i On the 14th of March, 1854, in the United States Senate, he presented a huge petition, signed by three thousand and fifty clergymen of New England, against the “ Nebraska Bill.” The object of the petition was immediately attacked, and the petitioners themselves foully (though characteristically) assailed, by Senators Douglas, of Illinois, and Mason, of Virginia; while Senators Houston, of Texas, and Seward, of New York, warmly and eloquently defended both. Mr. Everett also spoke; but his remarks were so tame and apologetical, that it would have been better for the cause of freedom had he been silent.

2 “As a man of letters, in every branch of public service, and in society and private life, Mr. Everett has combined the useful with the ornamental, with a tact, a universality, and a faithfulness, almost unprecedented. At Windsor Castle, we find bim fluently conversing with each member of the diplomatic corps in their vernacular tongue; in Florence, addressing the Scientific Congress with characteristic grace and wisdom; in London, entertaining the most gifted and wisely-chosen party of artists, authors, and men of rank or state, in a manner which elicits their best social sentiments; at home, in the professor's chair, in the popular assembly, in the lyceum-ball, or to celebrate an historical occasion, giving expression to high sentiment, or memorable fact, with the finished style and thrilling emphasis of the accomplished orator."--Homes of American Authors.

laboring masts seem straining from their base; the dismal sound of the pumps is heard; the ship leaps, as it were, madly from billow to billow; the ocean breaks, and settles with engulfing floods over the floating deck, and beats with deadening weight against the staggered vessel. I see them, escaped from these perils

, pursuing their all-hut desperate undertaking, and landed at last, after a five months' passage, on the ice-clad rocks of Plymouth; weak and weary from the voyage, poorly armed, scantily provisioned, depending on the charity of their shipmaster for a draught of beer on board, drinking nothing but water on shore, without shelter, without means, surrounded by hostile tribes. Shut now the volume of history, and tell me, on any principle of human probability, what shall be the fate of this handful of adventurers ? Tell me, man of military science, in how many months were they all swept off by the thirty savage tribes, enumerated within the early limits of New England ? Tell me, politician, how long did this shadow of a colony, on which your conventions and treaties had not smiled, languish on the distant coast? Student of history, compare for me the baffled projects, the deserted settlements, the abandoned adventures, of other times, and find the parallel of this! Was it the winter's storm, beating upon the houseless heads of women and children ? Was it hard labor and spare meals ? Was it disease ? Was it the tomahawk? Was it the deep malady of a blighted hope, a ruined enterprise, and a broken heart, aching in its last moments at the recollection of the loved and left, beyond the sea ? or all of these united, that hurried this forsaken company to their melancholy fate? And is it possible that neither of these causes —that not all combined—were able to blast this bud of hope? Is it possible that, from a beginning so feeble, so frail, so worthy, (not so much of admiration as of pity,) there has gone forth a progress so steady, a growth so wonderful, a reality so important, a promise, yet to be fulfilled, so glorious ?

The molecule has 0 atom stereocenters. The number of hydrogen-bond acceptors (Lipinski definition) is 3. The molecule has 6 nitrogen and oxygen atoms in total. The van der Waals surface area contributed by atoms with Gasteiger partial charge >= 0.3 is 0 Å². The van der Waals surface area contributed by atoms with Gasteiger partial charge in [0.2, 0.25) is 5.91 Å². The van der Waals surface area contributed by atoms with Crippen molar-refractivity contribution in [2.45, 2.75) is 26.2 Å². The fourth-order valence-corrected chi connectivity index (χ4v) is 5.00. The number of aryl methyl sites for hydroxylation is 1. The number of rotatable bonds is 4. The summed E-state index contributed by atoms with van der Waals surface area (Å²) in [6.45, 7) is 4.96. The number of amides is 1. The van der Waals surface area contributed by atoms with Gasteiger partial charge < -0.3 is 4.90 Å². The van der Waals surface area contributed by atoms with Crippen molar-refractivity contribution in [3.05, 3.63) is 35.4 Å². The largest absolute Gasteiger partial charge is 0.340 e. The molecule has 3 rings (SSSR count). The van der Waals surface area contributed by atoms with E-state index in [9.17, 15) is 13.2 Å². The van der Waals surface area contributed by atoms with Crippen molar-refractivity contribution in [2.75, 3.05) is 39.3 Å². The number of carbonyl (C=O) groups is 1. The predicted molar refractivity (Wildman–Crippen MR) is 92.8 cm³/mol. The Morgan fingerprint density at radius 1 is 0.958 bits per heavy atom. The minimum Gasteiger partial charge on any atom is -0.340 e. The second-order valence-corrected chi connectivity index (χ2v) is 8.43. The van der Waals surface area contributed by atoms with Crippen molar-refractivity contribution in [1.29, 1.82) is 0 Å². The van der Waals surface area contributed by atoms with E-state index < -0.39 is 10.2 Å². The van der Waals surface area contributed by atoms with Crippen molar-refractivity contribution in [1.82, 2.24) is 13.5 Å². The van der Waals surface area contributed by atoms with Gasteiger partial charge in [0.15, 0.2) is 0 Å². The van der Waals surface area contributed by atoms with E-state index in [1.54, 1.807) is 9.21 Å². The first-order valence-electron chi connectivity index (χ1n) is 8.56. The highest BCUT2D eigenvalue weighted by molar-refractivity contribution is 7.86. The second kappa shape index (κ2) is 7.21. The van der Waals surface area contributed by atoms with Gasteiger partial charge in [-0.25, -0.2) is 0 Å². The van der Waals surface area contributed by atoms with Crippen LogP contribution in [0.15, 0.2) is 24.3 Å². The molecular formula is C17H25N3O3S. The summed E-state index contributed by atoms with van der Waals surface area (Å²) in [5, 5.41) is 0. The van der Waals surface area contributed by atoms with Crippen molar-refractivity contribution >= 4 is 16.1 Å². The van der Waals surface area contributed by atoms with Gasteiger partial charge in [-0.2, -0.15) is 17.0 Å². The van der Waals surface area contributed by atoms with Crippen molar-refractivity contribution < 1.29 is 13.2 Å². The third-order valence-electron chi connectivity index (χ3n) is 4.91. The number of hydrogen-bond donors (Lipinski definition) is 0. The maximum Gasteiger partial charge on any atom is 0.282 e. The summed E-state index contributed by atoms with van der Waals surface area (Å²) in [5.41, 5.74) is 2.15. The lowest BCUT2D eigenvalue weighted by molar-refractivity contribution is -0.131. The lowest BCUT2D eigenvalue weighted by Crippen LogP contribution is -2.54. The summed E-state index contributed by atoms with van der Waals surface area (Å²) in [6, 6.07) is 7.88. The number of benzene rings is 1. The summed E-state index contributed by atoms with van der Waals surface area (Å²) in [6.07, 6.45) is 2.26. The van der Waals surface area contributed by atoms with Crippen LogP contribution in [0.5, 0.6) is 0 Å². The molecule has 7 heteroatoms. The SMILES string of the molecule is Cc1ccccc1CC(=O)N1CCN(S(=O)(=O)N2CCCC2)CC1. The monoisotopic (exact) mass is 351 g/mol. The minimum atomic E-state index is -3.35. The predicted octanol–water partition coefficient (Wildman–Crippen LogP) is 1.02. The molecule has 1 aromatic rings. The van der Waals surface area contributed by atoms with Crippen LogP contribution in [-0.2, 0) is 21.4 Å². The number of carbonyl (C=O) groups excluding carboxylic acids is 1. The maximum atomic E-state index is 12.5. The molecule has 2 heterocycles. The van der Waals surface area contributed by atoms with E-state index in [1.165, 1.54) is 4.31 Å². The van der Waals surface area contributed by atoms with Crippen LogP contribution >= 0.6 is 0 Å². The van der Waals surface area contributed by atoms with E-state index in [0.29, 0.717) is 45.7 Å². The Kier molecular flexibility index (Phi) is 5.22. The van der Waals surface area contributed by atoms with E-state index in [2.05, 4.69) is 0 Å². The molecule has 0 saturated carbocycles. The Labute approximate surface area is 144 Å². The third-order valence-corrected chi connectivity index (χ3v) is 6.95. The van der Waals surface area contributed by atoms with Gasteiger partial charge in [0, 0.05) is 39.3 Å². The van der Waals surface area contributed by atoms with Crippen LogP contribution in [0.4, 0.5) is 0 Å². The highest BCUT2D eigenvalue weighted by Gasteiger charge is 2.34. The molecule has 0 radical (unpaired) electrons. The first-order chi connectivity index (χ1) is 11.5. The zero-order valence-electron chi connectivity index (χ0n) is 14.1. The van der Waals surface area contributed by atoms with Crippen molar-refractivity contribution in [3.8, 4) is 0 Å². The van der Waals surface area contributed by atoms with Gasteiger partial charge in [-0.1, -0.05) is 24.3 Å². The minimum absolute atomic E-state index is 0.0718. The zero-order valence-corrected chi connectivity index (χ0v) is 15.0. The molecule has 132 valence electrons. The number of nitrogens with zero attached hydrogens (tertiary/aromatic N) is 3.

Was it some,

PAMPERING THE BODY AND STARVING TIIE SOUL.' What, sir, feed a child's body, and let his soul hunger! pamper his limbs, and starve his faculties! Plant the earth, cover a thousand hills with your droves of cattle, pursue the fish to their hiding-places in the sea, and spread out your wheat-fields across the plain, in order to supply the wants of that body which will soon be as cold and as senseless as the poorest clod, and let the pure spiritual essence within you, with all its glorious capacities for improvement, languish and pine! What! build factories, turn in rivers upon the water-wheels, unchain the imprisoned spirits of steam, to weave a garment for the body, and let the

soul remain unadorned and naked! What! send out your vessels to the furthest ocean, and make battle with the monsters of the deep, in order to obtain the means of lighting up your dwellings and workshops, and prolonging the hours of labor for the meat that perisheth, and permit that vital spark, which God has kindled, which he has intrusted to our care, to be fanned into a bright and heavenly flame,-permit it, I say, to languish and go out! What considerate man can enter a school, and not reflect, with awe, that it is a seminary where immortal minds are training for eternity What parent but is, at times, weighed down with the thought, that there must be laid the foundations of a building which will stand, when not merely temple and palace, but the perpetual hills and adamantine rocks on which they rest, have melted away !- that a light may there be kindled which will shine, not merely when every artificial beam is extinguished, but when the affrighted sun has fled away from the heavens ?